with the at­mos­phere set, the tack­les flew in. A spite­ful but sur­pris­ingly open first half saw chances and im­por­tant saves at both ends. It was Kem­pes who fi­nally broke the dead­lock seven min­utes be­fore half-time from a now trade­mark ghost­ing run into the box.

The Dutch re­sponded well and con­trolled the second half, forc­ing a string of saves from Ubaldo Fil­lol, un­til Dick Nan­ninga’s well-di­rected header lev­elled the game with eight min­utes to go. In the last minute of the 90, Hol­land’s Rob Rensen­brink was put through on goal only for his shot to come back off the post. An al­ready tense, dra­matic game was head­ing to ex­tra time.

Menotti, who had re­port­edly told his play­ers to win it for the butch­ers and teach­ers of Ar­gentina, not for the gen­er­als in the presidential palace, man­aged to rouse his wilt­ing play­ers for a fi­nal push. Their pass­ing game re­turned with panache and the pres­sure told just be­fore the second pe­riod of ex­tra time when, fol­low­ing a mazy run, Kem­pes again found him­self one-on-one, his shot bob­bling up and even­tu­ally in off flail­ing Dutch legs.

The Dutch pushed for an equaliser leav­ing gaps at the back which Kem­pes again ex­ploited, set­ting up Ber­toni to seal the deal and see the Dutch crushed in a second suc­ces­sive World Cup fi­nal. The scenes in the

sta­dium were eu­phoric, but were nothing to the party al­ready un­fold­ing on the crowded streets out­side.

in a world where al­most ev­ery na­tion claims to have the most pas­sion­ate fans, Ar­gentina had a stronger case than most. With a his­tory of un­der­per­form­ing in ma­jor com­pe­ti­tions de­spite their sta­tus, from their very first fi­nal in 1930 to their fee­ble elim­i­na­tion in West Ger­many in 1974, for their fans, the 1978 vic­tory had been a long time com­ing and they were not go­ing to let the op­por­tu­nity to cel­e­brate pass.

The horns, fire­works and songs could be heard on the throng­ing streets out­side the Navy Petty-Of­fi­cers School of Me­chan­ics. The guards were in cel­e­bra­tion mode, too. Around 20 pris­on­ers had watched the game with them, less than a hand­ful of whom would sur­vive to tell the tale. They had seen, on a tiny black-and-white tele­vi­sion, the tri­umphant Gen­eral Jorge Rafaél Videla and his deputy Emilio Ed­uardo Massera hand­ing over the fa­mous tro­phy to the Ar­gen­tine cap­tain Daniel Pas­sarella.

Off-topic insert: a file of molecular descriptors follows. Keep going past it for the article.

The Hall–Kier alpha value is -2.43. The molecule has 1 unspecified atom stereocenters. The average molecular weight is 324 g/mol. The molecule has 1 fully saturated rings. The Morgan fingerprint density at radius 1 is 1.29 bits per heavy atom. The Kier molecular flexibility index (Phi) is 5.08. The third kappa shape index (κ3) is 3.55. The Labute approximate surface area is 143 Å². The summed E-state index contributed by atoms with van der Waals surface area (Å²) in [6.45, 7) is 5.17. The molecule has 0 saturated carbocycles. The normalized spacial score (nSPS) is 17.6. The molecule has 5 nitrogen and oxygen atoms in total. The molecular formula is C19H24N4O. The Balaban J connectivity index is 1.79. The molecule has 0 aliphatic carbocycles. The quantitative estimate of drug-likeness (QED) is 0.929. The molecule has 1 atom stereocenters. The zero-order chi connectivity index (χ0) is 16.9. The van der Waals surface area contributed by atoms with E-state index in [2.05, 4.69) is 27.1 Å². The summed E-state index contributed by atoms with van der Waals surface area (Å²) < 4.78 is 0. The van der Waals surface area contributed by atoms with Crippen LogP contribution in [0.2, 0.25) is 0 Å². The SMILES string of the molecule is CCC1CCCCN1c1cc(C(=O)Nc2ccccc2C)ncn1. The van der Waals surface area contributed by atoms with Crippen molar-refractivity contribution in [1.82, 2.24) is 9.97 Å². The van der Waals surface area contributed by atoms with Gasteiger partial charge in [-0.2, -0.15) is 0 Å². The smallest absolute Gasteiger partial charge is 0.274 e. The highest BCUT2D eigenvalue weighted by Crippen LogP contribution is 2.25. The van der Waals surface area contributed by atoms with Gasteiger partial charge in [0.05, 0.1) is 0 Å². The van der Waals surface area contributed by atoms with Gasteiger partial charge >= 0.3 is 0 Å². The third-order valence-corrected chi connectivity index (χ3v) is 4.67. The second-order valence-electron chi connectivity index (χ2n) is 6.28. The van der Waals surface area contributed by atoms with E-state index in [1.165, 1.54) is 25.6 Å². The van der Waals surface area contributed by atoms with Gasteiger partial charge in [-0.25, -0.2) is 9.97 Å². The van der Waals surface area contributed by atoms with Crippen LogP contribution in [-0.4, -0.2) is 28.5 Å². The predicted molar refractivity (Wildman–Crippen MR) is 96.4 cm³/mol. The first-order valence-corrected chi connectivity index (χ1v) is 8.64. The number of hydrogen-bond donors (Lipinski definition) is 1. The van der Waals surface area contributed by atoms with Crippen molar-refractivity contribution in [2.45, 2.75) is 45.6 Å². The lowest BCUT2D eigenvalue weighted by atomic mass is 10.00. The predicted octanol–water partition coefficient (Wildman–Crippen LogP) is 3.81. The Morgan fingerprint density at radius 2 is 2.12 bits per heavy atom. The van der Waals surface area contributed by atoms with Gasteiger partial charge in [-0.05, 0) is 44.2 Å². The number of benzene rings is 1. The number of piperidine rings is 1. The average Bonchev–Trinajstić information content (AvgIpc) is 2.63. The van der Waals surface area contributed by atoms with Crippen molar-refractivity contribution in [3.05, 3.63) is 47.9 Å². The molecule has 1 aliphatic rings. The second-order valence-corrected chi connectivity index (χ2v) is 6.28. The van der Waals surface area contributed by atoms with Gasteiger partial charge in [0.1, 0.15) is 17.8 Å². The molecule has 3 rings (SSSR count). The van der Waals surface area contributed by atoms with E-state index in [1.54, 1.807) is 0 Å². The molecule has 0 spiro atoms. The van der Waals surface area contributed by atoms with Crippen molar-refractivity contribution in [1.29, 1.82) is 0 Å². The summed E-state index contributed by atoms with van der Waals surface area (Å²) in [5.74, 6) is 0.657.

Some of th­ese pris­on­ers were taken on a macabre field trip by their guards, es­corted into a Peu­geot 504 in which they were driven among the ju­bi­lant masses, be­fore din­ing at a raucous pizza restau­rant. Gra­ciela Da­leo was one of them. She asked if she could put her head through the sun­roof of the car. “I stood up on the seat and looked at that mul­ti­tude,” she re­called decades later. “That was another mo­ment of ter­ri­ble soli­tude. I was cry­ing. I was cer­tain that if I be­gan to shout that I was a ‘dis­ap­peared’, then no one would even no­tice.”

the junta stayed in power for five more years. It’s es­ti­mated that a to­tal of 30,000 peo­ple were killed in its seven-year reign, with 5,000 ab­ducted and held cap­tive at the Navy Petty-Of­fi­cers School of Me­chan­ics and an un­known num­ber go­ing “miss­ing” even as the tour­na­ment was played out.

Many Ar­gen­tini­ans, the play­ers in­cluded, would say that they hadn’t re­alised the scale un­til much later. Ardiles for one ad­mit­ted to be­liev­ing the junta’s pro­pa­ganda, with its care­fully worded slo­gan to counter in­ter­na­tional crit­ics and play on foot­ball's in­nate pa­tri­o­tism, “We Ar­gen­tines are right and hu­man”.

“There is no doubt that we were used po­lit­i­cally,” said Ricky Villa, who would be­come the player most vo­cal in his re­gret. Leopoldo Luque now be­lieves the tour­na­ment should never have been played. Al­berto Taran­tini made his own state­ment by shak­ing Videla’s hand with the one he’d just used to wash his gen­i­tals. “I have nothing to re­gret,” man­ager César Luis Menotti later said in an Ar­gen­tinian doc­u­men­tary. “I was very loyal to my team and to the peo­ple.”